02 September 2008

The process usually involves treating the freshly roasted beans with chemical flavorings (sometimes natural, and sometimes not). Quite often the beans are not of the highest quality and the roasting is haphazard. In other words, it may be a delicious drink, but it's still poor coffee.

Where does the smell come from?
Some flavors are derived from the natural plant itself, many are created by mimicking the natural oil and aromatic flavor components of the targeted taste. For example, the taste of cinnamon is Ethyl Cinnamate. The molecule for orange is Octyl Acetate. When food scientists want to make an imitation of a flavor they extract the flavor or aromatic component from its place in nature and use a spectograph to identify the precise molecular structures that comprise the flavor. "Nature Identical" flavors, this means they are comprised of exactly the same chemical structure as the naturally occuring flavor but they are synthesized artificially.

How is the Flavor added to the Fresh Roasted Coffee?
The flavor are in liquid form, and flavor by weight. Generally, for a pound of coffee, slightly over a half ounce of flavor is used. The beans are stirred so that all are well coated. Then they go in their valve bag and are sealed for freshness and then immediately shipped to our lucky customer.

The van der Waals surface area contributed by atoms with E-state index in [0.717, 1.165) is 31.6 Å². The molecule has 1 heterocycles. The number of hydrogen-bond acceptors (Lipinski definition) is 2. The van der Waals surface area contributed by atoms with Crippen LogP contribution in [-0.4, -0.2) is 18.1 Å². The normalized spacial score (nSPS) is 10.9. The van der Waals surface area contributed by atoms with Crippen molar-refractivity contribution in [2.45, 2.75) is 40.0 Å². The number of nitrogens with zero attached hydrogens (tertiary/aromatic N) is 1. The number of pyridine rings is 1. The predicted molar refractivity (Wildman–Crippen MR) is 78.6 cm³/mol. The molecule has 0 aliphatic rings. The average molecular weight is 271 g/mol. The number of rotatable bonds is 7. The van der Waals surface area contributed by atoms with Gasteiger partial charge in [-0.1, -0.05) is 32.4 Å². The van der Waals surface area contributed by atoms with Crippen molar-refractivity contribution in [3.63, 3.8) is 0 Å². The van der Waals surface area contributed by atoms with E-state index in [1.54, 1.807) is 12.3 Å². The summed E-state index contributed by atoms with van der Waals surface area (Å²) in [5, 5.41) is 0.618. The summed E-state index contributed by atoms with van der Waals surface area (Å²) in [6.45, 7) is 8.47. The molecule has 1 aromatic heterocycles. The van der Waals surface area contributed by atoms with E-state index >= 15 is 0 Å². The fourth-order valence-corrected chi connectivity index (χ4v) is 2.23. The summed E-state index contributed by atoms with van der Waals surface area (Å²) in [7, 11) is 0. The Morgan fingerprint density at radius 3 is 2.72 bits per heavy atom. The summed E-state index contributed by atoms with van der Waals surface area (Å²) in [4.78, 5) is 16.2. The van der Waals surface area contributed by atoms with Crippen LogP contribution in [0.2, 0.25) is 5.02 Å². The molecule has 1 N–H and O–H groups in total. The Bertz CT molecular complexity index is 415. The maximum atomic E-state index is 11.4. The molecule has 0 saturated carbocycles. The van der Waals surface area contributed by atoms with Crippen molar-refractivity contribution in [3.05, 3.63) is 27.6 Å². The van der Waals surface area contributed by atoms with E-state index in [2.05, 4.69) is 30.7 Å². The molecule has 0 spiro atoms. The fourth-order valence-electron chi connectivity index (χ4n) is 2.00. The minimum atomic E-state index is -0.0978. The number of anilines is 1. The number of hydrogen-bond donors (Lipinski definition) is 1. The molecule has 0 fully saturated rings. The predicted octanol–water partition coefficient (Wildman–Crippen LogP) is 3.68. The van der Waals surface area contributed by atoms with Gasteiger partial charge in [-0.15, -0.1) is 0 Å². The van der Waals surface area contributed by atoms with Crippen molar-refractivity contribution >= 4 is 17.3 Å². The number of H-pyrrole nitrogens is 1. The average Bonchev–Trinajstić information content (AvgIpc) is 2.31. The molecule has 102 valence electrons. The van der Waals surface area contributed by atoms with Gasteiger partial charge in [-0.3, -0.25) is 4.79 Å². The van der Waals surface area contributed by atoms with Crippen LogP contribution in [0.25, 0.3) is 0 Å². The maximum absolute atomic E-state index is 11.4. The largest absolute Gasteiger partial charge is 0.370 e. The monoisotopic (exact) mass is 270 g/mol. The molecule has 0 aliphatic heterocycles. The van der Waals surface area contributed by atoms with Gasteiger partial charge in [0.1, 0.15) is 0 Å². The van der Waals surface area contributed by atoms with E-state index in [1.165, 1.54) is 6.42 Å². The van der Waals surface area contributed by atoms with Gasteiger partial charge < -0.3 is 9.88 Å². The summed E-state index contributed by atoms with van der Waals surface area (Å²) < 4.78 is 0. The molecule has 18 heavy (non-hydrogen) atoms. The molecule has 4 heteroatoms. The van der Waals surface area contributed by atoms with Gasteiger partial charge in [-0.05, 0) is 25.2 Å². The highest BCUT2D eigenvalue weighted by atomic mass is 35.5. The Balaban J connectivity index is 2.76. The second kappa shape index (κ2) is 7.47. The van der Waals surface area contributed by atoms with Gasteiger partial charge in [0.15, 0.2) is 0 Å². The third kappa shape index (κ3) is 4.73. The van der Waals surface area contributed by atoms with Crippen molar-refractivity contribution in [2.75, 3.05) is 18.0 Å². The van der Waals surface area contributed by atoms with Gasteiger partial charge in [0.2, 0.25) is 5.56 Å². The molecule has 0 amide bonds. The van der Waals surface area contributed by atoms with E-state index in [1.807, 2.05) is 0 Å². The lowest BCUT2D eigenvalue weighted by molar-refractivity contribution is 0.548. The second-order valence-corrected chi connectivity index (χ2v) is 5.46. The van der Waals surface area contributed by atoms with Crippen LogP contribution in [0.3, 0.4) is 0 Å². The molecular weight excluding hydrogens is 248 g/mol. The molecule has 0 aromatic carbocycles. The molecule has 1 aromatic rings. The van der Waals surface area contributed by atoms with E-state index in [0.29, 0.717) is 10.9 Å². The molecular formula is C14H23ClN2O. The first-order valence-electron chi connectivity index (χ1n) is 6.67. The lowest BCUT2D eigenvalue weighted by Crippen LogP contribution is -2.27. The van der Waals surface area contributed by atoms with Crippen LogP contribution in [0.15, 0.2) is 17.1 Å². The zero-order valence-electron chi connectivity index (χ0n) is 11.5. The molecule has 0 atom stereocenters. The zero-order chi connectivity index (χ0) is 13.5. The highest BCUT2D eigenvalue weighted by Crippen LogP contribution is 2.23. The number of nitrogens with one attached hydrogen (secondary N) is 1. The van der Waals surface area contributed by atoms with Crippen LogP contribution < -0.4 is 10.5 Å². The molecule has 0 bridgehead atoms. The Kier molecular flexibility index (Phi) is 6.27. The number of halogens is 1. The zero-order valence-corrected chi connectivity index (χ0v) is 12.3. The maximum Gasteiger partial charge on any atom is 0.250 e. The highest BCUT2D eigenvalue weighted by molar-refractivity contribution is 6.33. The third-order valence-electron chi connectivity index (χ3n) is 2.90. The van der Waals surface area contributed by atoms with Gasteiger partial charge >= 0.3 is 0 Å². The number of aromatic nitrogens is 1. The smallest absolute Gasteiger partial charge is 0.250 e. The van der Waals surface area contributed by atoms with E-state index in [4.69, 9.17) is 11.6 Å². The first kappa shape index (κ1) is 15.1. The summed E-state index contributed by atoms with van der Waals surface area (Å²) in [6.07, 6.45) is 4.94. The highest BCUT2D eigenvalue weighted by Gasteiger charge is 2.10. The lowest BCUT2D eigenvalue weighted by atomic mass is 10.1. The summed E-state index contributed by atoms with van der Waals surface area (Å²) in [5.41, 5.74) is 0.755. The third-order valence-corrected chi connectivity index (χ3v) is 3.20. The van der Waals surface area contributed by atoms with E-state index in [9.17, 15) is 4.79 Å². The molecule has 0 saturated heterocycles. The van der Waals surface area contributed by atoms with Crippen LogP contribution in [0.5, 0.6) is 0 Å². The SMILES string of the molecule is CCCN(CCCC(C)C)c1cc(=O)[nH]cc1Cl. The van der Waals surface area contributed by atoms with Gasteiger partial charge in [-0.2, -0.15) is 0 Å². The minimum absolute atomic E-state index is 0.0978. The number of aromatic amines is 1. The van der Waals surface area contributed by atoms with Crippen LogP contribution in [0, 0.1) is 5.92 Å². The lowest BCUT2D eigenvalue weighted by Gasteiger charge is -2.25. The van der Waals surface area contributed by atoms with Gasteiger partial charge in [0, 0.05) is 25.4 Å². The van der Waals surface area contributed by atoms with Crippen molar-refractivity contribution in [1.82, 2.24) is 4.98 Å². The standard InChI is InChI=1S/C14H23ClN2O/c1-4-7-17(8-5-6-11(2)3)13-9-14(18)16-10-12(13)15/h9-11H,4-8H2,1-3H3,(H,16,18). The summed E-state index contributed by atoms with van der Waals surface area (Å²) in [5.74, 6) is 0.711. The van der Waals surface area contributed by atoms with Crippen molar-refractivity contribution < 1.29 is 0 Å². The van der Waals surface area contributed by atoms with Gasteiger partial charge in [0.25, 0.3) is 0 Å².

Does Flavoring Coffee Add Calories?
That is a very good question with an even better answer. Flavored coffee does not have any appreciable calories. How could something taste so good and have essentially no calories? Sometimes we are just blessed by nature.

Many folks choose flavored coffee because it's too time-consuming to actually create a drink with a host of ingredients when you're in a rush. But a shot of syrup can quickly and easily add a new taste to your coffee. Or add some spices to your ground coffee beforehand. A bit of cinnamon, cloves, vanilla, or other powdered spice can be added to your ground coffee. Just brew as usual.


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